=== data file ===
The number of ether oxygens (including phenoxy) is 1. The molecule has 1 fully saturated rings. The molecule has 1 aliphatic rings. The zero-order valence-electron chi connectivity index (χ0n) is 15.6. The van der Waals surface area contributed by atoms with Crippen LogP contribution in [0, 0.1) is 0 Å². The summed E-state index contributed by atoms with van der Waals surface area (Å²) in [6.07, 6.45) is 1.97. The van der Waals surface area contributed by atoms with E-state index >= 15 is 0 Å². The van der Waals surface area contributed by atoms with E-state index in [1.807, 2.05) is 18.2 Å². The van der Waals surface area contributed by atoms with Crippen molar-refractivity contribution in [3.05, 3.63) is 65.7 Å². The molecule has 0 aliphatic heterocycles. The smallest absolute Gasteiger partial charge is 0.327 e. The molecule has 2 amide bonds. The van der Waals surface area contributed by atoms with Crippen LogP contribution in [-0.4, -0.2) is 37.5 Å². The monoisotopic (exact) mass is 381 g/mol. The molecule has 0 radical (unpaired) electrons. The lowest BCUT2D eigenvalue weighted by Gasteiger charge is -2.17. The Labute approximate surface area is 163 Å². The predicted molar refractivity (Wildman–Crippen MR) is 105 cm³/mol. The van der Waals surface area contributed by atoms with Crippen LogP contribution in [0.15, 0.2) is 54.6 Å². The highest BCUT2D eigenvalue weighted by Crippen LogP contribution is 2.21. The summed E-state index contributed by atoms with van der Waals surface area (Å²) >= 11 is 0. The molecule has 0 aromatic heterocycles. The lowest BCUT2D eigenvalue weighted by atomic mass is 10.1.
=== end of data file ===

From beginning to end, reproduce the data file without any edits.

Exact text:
The number of ether oxygens (including phenoxy) is 1. The molecule has 1 fully saturated rings. The molecule has 1 aliphatic rings. The zero-order valence-electron chi connectivity index (χ0n) is 15.6. The van der Waals surface area contributed by atoms with Crippen LogP contribution in [0, 0.1) is 0 Å². The summed E-state index contributed by atoms with van der Waals surface area (Å²) in [6.07, 6.45) is 1.97. The van der Waals surface area contributed by atoms with E-state index >= 15 is 0 Å². The van der Waals surface area contributed by atoms with E-state index in [1.807, 2.05) is 18.2 Å². The van der Waals surface area contributed by atoms with Crippen molar-refractivity contribution in [3.05, 3.63) is 65.7 Å². The molecule has 0 aliphatic heterocycles. The smallest absolute Gasteiger partial charge is 0.327 e. The molecule has 2 amide bonds. The van der Waals surface area contributed by atoms with Crippen LogP contribution in [-0.4, -0.2) is 37.5 Å². The monoisotopic (exact) mass is 381 g/mol. The molecule has 0 radical (unpaired) electrons. The lowest BCUT2D eigenvalue weighted by Gasteiger charge is -2.17. The Labute approximate surface area is 163 Å². The predicted molar refractivity (Wildman–Crippen MR) is 105 cm³/mol. The van der Waals surface area contributed by atoms with Crippen LogP contribution in [0.15, 0.2) is 54.6 Å². The highest BCUT2D eigenvalue weighted by Crippen LogP contribution is 2.21. The summed E-state index contributed by atoms with van der Waals surface area (Å²) >= 11 is 0. The molecule has 0 aromatic heterocycles. The lowest BCUT2D eigenvalue weighted by atomic mass is 10.1.